One thing you will notice is how ugly and gnarled the plants become over time. The lowest layer of leaves dies away and you have to let them seal up, they’re hollow tubes, so no infection can make its way into the plant, which rest on a single, fairly narrow stem. The bad weather is causing the powdery mildew, though I’m treating them, it never vanishes. There’s dust blowing where it has dried, but it’s still there. The squash is growing at all angles now, harlequin seems to enjoy spreading out, there are huge tendrils with more leaves and flowers and fruits all spilling every which way. I love it, really I do.

I tried pruning last year and it’s a waste of time.

They can ripen very swiftly.

I’m currently at six harvested, two table king and four harlequin. The table king made a delicious, simple pasta sauce. Next I’ll be making cottage pies. What I’ve done this year is give them a dose of nettle and comfrey tea while the next fruit setting starts, it’s less balance, more general than geared towards fruit, but I’m hoping the it’ll give them a boost and maybe, just maybe, there might be third harvest. It can’t hurt that much. I don’t want them putting out too much green at this stage, but they’ll need to bloom for a third time if I want more squash after this. I did warn that I’d wax eloquent endlessly on squash, didn’t I, dear reader? I enjoy it and thankfully you can skip past this when you want.

Quite a few danglers this year.

Another is wedged between two lids and a block.

I do dispose of the lids after using, you never know what they might be retaining and it’d be  waste to damage a squash because you didn’t want to get a fresh coffee cup lid. Kindly donated by anywhere that has them. I do all I can to keep them happy and healthy, but I think there’s a point where the plant can grow no further, where it’s used more than it’s stored and just stops. I’d like to harvest them all year-round, but I’ll settle for the weeks or months of harvesting. It’s an enjoyable time, in no way diluted by repetition. I’ll be back again soon, dear reader.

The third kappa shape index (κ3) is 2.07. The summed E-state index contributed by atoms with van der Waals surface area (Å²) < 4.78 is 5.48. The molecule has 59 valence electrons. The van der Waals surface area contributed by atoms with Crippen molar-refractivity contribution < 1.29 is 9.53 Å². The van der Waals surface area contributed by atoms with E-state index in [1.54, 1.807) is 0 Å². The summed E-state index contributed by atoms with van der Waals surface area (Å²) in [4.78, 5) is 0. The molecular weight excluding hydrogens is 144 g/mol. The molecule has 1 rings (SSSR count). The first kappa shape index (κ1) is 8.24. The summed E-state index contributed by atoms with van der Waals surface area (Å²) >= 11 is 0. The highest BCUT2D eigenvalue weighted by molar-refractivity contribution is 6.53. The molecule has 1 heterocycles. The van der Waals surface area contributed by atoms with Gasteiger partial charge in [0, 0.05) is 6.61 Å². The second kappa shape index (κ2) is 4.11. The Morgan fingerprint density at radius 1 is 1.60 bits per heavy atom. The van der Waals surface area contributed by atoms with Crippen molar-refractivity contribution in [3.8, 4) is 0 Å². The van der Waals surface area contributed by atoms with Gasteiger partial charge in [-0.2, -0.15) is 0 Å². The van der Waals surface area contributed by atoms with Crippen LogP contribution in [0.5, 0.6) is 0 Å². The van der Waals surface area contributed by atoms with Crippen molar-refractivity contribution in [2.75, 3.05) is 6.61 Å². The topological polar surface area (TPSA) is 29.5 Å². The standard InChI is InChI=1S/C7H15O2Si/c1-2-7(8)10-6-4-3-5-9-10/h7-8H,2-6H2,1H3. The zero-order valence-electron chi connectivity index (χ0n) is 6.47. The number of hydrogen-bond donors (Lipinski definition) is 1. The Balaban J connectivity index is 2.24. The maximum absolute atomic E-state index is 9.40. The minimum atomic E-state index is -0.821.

All that growth with such a thin centre.

Mounding the earth around it at the beginning helps so much with stability.

The second growth never quite matches the first.

Snail Went To Live On a Farm

Brussels Sprouts are being protected by lavender. Perhaps.

Dear reader, you wound me, do you doubt that dear gentle Jack, he who would wrap the lantern in gauze so that the moth would not come to harm, had I either of those things, would wilfully harm a snail? I see you eating my plants I’d brain you with a brick too, dear reader. I just noticed it after taking the photo, constant wet weather is not conducive to growing, but the pests thrive in it. After I placed the lavender plant near them the Brussels Sprouts haven’t been touched by caterpillars. Strange, but true.

These are peace I think. Irony, what’s that?

The purple chips I couldn’t eat. Next year purple sweet potatoes if possible.

In the last two years when the basil and chillies, this year tomatoes and bell peppers too, grew in the same space each has thrived. I really don’t know if companion planting is effective, but this is interesting to note. Perhaps there are gasses being released that each uses. They’ll always grow together and if it means a greater yield of both them I’m more than happy. I’ve hear nasturtiums help squash, but I’m not sure if it’s to divert pests and considering I have a whole section of garden overrun by them, on purpose, you won’t catch me making that mistake, I’ve seen others do it, I can only imagine them being a nuisance in between squash.